Everything you always wanted to know about synchronization, but were afraid to ask

Speaker: Vasileios Trigonakis , Distributed Programming Lab, Ecole Polytechnique Federal de Lausanne, Switzerland

Date: Friday, November 08, 2013

Time: 1:00 PM to 2:00 PM Note: all times are in the Eastern Time Zone

Refreshments: 12:45 PM

Public: Yes

Location: D-507

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Host: Nir Shavit

Contact: Linda Lynch, 617 715 2459, lindalynch@csail.mit.edu

Relevant URL: http://lpdwww.epfl.ch/rachid/

Speaker URL: None

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Reminders to: seminars@csail.mit.edu, theory-seminars@csail.mit.edu

Reminder Subject: TALK: Everything you always wanted to know about synchronization, but were afraid to ask

Vasileios Trigonakis is a PhD candidate in Rachid Guerraoui's group in the Distributed Programming Lab at EPFL.
Scaling software systems to many-core architectures is one of the most important challenges in computing today. A major impediment to scalability is synchronization.
Synchronization basically translates into cores slowing each other, sometimes affecting performance to the point of annihilating the overall purpose of increasing their number.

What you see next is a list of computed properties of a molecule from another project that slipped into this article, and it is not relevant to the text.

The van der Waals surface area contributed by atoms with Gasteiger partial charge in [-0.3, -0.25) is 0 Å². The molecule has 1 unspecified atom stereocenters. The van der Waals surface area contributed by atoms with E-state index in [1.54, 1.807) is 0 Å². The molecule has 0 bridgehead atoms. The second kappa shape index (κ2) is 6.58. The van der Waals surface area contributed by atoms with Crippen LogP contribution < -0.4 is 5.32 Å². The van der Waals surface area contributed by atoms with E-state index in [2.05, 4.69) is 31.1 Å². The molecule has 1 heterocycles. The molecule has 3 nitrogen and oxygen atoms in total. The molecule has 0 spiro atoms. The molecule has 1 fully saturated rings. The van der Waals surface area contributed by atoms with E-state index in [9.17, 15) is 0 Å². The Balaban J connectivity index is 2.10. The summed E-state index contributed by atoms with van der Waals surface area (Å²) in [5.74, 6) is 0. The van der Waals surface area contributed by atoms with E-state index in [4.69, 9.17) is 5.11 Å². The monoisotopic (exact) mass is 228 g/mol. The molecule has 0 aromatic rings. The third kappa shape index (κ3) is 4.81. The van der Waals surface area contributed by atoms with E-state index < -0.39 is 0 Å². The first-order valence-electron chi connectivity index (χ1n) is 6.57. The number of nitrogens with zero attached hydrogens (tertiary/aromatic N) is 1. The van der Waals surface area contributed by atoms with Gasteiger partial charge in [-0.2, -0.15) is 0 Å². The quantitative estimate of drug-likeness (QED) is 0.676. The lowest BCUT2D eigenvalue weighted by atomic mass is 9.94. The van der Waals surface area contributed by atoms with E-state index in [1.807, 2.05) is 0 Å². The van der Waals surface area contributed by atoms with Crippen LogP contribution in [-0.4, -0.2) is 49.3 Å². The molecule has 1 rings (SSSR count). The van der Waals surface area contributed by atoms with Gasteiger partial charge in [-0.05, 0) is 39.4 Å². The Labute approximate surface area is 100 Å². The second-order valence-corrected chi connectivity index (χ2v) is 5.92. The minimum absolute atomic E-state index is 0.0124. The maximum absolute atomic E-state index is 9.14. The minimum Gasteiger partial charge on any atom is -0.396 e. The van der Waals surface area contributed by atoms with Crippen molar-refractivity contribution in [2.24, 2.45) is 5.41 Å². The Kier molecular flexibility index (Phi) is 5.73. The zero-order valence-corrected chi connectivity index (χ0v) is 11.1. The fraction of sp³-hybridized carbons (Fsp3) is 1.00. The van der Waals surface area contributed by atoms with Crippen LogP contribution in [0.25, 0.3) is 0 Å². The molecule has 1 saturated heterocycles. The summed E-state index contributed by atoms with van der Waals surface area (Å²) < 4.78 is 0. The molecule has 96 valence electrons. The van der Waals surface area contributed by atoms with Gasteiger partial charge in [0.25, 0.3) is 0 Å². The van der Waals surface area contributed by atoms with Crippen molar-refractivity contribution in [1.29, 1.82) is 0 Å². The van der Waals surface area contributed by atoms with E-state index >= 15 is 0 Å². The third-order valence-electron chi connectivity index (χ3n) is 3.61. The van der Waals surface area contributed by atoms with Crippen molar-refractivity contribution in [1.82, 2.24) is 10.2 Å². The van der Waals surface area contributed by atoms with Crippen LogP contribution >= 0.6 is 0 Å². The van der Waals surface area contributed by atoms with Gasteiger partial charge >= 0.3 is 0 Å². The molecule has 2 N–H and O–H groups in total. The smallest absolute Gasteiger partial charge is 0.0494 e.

We recently performed the most exhaustive study of synchronization to date. We spanned multiple layers, from hardware cache-coherence protocols up to high-level concurrent software.
We did so on different types of architectures, from single-socket (chip multi-processor) - uniform and non-uniform - to multi-socket (multi-processor) - directory and broadcast-based - many-cores.
Our results led to a set of observations that, roughly speaking, imply that scalability of synchronization is mainly a property of the hardware.
In this talk, I will present the main results of this study and their implications on concurrent programming.

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This event is not part of a series.

Created by Linda Lynch Email at Wednesday, October 23, 2013 at 11:34 AM.